Legislative committees to review health plan changes
The budget committees in the House and Senate will meet jointly this Friday to learn more about controversial changes to the state employee health plan that will force 230,000 state employees, retirees and family members paying more for their care next year. Nola.com reports that Gov. Bobby Jindal’s administration is expected to present revisions to its original proposal, which drew widespread condemnation from lawmakers for raising out-of-pocket costs.
The Legislature’s financial analysts had said the 2015 health care policies would cost some people significantly more money out of pocket — particularly those who suffer from a chronic medical problem or who land in the hospital. The Retired State Employees Association of Louisiana has been so upset about the changes to the health care policies that it is considering suing the Jindal administration over the modifications.
Paul Krugman: Business vs. Economics
Successful business leaders are not necessarily the best candidates to fix a struggling national (or state) economy. That’s because there are key differences between turning around a failing enterprise and turning around a failing economy. As Paul Krugman writes for The New York Times:
So think of what happens when a successful businessperson looks at a troubled economy and tries to apply the lessons of business experience. He or (rarely) she sees the troubled economy as something like a troubled company, which needs to cut costs and become competitive. To create jobs, the businessperson thinks, wages must come down, expenses must be reduced; in general, belts must be tightened. And surely gimmicks like deficit spending or printing more money can’t solve what must be a fundamental problem. In reality, however, cutting wages and spending in a depressed economy just aggravates the real problem, which is inadequate demand. Deficit spending and aggressive money-printing, on the other hand, can help a lot.
State Department of Education releases new report on voucher program
Only 44 percent of students receiving a state voucher to attend a private school scored basic or above on the LEAP (grades 4 and 8) and iLEAP (grades 3, 5, 6 and 7) tests last year, according to a new annual report from the state Department of Education. While the new scores represent an improvement from the previous year (41.6 percent), the fact that fewer than half of all voucher students are scoring well on proficiency tests raises major questions about the quality of education that voucher students receive at private schools. Voucher supporters contend that the program saves money and boosts academic outcomes. But critics contend that the program needs better accountability and transparency requirements, and some believe the state should not use taxpayer dollars to fund private schools.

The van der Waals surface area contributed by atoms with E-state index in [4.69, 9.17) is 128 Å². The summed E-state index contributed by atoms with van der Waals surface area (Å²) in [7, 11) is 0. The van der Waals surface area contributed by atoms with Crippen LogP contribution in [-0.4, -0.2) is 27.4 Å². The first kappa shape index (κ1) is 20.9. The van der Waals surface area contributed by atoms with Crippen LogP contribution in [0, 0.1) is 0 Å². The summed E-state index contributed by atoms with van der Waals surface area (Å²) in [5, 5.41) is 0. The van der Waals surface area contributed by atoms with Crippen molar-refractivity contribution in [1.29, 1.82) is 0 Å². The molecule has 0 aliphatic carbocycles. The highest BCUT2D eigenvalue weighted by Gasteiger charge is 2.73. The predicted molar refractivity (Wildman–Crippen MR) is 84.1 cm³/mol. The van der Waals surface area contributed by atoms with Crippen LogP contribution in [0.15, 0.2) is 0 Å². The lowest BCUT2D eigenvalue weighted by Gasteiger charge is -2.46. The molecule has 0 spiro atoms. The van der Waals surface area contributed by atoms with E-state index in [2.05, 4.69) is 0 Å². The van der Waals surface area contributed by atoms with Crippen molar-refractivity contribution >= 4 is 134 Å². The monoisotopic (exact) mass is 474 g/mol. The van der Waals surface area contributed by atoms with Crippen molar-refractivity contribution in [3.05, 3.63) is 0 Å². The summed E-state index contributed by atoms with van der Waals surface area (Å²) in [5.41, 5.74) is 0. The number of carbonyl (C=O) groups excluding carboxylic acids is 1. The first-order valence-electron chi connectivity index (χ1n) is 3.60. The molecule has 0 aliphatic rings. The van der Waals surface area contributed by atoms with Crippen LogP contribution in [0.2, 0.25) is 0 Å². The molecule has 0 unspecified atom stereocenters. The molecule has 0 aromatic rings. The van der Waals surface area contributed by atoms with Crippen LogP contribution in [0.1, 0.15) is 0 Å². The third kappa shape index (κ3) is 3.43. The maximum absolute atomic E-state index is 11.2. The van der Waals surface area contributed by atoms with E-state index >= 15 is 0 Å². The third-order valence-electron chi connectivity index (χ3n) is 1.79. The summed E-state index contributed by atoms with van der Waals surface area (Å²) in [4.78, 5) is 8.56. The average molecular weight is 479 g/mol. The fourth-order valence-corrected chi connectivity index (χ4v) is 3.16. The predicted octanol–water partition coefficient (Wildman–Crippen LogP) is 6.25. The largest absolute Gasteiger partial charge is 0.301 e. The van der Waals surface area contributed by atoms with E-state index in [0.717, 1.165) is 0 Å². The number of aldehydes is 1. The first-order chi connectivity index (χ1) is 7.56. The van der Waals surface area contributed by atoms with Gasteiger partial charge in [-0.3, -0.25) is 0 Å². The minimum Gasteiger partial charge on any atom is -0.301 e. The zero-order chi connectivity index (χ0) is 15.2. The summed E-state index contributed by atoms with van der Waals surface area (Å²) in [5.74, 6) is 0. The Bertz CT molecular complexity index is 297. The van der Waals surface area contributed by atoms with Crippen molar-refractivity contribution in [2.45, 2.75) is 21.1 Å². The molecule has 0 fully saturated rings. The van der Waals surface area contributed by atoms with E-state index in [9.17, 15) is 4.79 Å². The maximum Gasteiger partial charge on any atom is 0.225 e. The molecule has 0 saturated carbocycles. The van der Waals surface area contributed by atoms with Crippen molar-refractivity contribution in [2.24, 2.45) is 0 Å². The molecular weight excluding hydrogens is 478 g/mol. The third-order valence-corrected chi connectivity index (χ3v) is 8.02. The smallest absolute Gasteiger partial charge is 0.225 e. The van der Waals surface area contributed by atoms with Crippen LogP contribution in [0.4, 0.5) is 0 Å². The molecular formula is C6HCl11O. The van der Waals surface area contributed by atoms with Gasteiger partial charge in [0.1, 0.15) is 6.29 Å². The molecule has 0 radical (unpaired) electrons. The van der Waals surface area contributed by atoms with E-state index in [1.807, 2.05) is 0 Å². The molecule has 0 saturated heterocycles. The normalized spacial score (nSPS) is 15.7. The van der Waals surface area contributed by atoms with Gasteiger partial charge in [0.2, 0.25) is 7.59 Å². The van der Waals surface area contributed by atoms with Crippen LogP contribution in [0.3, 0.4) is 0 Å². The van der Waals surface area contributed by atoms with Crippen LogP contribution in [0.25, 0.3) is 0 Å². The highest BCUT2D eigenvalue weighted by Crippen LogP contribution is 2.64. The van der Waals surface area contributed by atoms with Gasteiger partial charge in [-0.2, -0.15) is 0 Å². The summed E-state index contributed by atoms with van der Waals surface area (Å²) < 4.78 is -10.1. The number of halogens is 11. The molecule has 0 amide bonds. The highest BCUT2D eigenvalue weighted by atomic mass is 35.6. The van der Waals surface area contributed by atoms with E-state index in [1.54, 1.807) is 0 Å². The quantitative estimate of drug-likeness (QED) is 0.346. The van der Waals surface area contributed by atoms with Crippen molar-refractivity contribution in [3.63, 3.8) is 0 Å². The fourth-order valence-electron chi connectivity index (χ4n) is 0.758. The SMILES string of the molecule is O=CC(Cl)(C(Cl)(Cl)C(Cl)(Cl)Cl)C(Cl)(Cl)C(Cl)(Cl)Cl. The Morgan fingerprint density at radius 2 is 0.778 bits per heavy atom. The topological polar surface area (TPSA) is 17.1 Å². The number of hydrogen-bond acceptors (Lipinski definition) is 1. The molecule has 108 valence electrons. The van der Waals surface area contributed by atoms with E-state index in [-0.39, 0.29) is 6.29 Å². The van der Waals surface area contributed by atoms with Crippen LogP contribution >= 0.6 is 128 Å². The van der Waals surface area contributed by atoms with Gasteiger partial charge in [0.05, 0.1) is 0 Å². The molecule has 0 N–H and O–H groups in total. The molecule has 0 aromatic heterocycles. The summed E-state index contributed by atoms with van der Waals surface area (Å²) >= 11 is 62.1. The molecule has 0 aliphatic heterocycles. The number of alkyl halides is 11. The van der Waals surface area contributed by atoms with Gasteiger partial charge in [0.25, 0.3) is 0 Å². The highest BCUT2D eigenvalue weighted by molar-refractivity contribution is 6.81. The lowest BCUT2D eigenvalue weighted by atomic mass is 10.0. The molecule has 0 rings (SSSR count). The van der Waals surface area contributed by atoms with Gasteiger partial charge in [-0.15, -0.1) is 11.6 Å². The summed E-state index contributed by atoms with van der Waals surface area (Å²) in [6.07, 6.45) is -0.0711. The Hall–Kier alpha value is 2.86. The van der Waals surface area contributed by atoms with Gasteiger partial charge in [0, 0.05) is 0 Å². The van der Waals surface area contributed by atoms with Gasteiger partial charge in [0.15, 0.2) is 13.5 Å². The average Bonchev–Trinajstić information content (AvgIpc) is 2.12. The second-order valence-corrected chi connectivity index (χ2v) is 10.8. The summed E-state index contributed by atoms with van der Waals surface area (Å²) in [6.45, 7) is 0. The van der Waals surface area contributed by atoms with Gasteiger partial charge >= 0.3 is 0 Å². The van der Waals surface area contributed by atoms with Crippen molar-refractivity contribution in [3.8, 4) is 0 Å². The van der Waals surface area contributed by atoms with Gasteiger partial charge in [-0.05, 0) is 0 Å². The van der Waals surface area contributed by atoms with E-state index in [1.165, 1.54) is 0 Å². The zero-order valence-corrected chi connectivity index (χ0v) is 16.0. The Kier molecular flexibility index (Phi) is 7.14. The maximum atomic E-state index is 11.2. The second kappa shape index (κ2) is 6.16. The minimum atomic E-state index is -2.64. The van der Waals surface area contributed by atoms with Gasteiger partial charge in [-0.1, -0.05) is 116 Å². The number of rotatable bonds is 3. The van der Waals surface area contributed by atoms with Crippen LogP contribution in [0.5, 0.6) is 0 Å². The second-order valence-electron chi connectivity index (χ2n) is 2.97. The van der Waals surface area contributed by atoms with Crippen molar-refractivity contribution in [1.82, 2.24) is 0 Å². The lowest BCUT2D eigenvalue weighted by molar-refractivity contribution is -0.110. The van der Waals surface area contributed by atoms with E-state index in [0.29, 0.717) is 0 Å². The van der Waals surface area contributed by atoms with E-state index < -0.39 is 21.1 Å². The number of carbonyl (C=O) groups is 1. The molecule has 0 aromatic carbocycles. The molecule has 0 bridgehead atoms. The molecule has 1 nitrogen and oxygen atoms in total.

NOLA teachers laid off after Katrina will appeal case to U.S. Supreme Court
Lawyers representing 7,600 New Orleans public school teachers who were fired after Hurricane Katrina contend that the Orleans Parish School Board and the state should pay their clients $1.5 billion for lost wages and benefits. But the Louisiana Supreme Court disagreed Friday, ruling that the teachers already received compensation from another court case and that the state’s Recovery School District had no obligation to rehire the former employees as schools reopened. As Nola.com reports, the case has garnered a lot of public attention because of the way teachers were fired (termination letters were in some cases delivered to houses that had been washed away in the storm) and because a study by former Loyola University professor Andre Perry concluded that the layoffs handicapped economic growth in the city’s African-American middle class. The case will likely be appealed to the U.S. Supreme Court.
More than 8,300 students will be displaced if St. George incorporates
The effort to form a new city within East Baton Rouge Parish could force thousands of families to find new schools for their kids. A study by Together Baton Rouge, which opposes the effort to incorporate the new city of St. George, finds that 8,347 students “would no longer be eligible to attend their current schools, because those schools no longer would be within the school district in which they reside.” The study also finds that 91 percent of those students live in the proposed boundaries of St. George and attend schools outside those boundaries. The incorporation would also cause a massive capacity shortage in St. George. The new city would have 12,049 public school students but only 4,900 public school seats – a capacity shortage of 7,149 public school seats. You can click here to read the entire report.
Number of the Day
44 percent – The percent of voucher students scoring basic or above on the LEAP (grades 4 and 8) and iLEAP (grades 3, 5, 6 and 7) tests in 2013-14 (Source: LA Dept. of Education)